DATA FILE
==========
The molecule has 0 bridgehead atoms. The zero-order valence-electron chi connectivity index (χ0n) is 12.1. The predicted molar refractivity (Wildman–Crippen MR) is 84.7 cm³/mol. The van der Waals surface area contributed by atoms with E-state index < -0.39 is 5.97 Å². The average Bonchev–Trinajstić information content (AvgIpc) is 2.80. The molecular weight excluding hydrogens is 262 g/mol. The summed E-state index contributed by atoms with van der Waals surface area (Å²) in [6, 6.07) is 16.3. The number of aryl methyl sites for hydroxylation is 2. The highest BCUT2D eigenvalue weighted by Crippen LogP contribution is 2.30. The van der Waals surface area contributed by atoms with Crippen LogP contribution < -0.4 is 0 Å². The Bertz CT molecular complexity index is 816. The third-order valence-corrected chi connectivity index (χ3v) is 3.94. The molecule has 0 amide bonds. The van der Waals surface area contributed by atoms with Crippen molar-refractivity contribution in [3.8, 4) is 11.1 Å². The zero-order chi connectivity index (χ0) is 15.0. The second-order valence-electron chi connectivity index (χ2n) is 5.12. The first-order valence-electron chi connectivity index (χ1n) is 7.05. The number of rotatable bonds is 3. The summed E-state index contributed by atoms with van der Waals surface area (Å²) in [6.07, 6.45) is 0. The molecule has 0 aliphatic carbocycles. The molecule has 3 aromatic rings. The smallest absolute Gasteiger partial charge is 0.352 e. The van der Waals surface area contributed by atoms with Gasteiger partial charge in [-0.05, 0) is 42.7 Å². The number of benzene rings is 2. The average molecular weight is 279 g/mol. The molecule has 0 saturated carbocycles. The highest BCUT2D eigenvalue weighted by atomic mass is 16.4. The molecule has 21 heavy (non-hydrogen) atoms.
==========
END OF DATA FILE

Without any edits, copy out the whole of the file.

The molecule has 0 bridgehead atoms. The zero-order valence-electron chi connectivity index (χ0n) is 12.1. The predicted molar refractivity (Wildman–Crippen MR) is 84.7 cm³/mol. The van der Waals surface area contributed by atoms with E-state index < -0.39 is 5.97 Å². The average Bonchev–Trinajstić information content (AvgIpc) is 2.80. The molecular weight excluding hydrogens is 262 g/mol. The summed E-state index contributed by atoms with van der Waals surface area (Å²) in [6, 6.07) is 16.3. The number of aryl methyl sites for hydroxylation is 2. The highest BCUT2D eigenvalue weighted by Crippen LogP contribution is 2.30. The van der Waals surface area contributed by atoms with Crippen LogP contribution < -0.4 is 0 Å². The Bertz CT molecular complexity index is 816. The third-order valence-corrected chi connectivity index (χ3v) is 3.94. The molecule has 0 amide bonds. The van der Waals surface area contributed by atoms with Crippen molar-refractivity contribution in [3.8, 4) is 11.1 Å². The zero-order chi connectivity index (χ0) is 15.0. The second-order valence-electron chi connectivity index (χ2n) is 5.12. The first-order valence-electron chi connectivity index (χ1n) is 7.05. The number of rotatable bonds is 3. The summed E-state index contributed by atoms with van der Waals surface area (Å²) in [6.07, 6.45) is 0. The molecule has 0 aliphatic carbocycles. The molecule has 3 aromatic rings. The smallest absolute Gasteiger partial charge is 0.352 e. The van der Waals surface area contributed by atoms with Gasteiger partial charge in [-0.05, 0) is 42.7 Å². The number of benzene rings is 2. The average molecular weight is 279 g/mol. The molecule has 0 saturated carbocycles. The highest BCUT2D eigenvalue weighted by atomic mass is 16.4. The molecule has 21 heavy (non-hydrogen) atoms.